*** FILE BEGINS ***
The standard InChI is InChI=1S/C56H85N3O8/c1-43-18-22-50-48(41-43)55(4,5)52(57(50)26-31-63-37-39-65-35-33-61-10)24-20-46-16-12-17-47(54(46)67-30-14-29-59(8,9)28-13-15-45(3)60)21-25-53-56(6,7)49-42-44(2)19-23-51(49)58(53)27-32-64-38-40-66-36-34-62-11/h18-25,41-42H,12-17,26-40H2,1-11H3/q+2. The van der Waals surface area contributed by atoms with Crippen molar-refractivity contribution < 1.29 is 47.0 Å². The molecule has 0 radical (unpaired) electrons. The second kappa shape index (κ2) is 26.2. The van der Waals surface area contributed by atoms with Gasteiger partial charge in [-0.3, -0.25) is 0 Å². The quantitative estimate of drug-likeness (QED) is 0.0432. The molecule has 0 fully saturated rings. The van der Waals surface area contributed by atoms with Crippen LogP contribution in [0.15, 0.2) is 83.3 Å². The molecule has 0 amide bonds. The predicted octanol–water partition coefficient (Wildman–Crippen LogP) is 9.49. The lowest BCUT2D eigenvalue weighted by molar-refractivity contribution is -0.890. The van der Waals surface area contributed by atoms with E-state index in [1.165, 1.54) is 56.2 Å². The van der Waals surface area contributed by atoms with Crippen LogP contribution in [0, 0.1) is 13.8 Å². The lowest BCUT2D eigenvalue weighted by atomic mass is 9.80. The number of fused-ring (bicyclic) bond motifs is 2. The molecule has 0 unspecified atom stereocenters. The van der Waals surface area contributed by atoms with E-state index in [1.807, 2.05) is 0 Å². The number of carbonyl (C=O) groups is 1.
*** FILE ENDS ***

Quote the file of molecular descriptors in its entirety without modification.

The standard InChI is InChI=1S/C56H85N3O8/c1-43-18-22-50-48(41-43)55(4,5)52(57(50)26-31-63-37-39-65-35-33-61-10)24-20-46-16-12-17-47(54(46)67-30-14-29-59(8,9)28-13-15-45(3)60)21-25-53-56(6,7)49-42-44(2)19-23-51(49)58(53)27-32-64-38-40-66-36-34-62-11/h18-25,41-42H,12-17,26-40H2,1-11H3/q+2. The van der Waals surface area contributed by atoms with Crippen molar-refractivity contribution < 1.29 is 47.0 Å². The molecule has 0 radical (unpaired) electrons. The second kappa shape index (κ2) is 26.2. The van der Waals surface area contributed by atoms with Gasteiger partial charge in [-0.3, -0.25) is 0 Å². The quantitative estimate of drug-likeness (QED) is 0.0432. The molecule has 0 fully saturated rings. The van der Waals surface area contributed by atoms with Crippen LogP contribution in [0.15, 0.2) is 83.3 Å². The molecule has 0 amide bonds. The predicted octanol–water partition coefficient (Wildman–Crippen LogP) is 9.49. The lowest BCUT2D eigenvalue weighted by molar-refractivity contribution is -0.890. The van der Waals surface area contributed by atoms with E-state index in [1.165, 1.54) is 56.2 Å². The van der Waals surface area contributed by atoms with Crippen LogP contribution in [0, 0.1) is 13.8 Å². The lowest BCUT2D eigenvalue weighted by atomic mass is 9.80. The number of fused-ring (bicyclic) bond motifs is 2. The molecule has 0 unspecified atom stereocenters. The van der Waals surface area contributed by atoms with E-state index in [1.807, 2.05) is 0 Å². The number of carbonyl (C=O) groups is 1.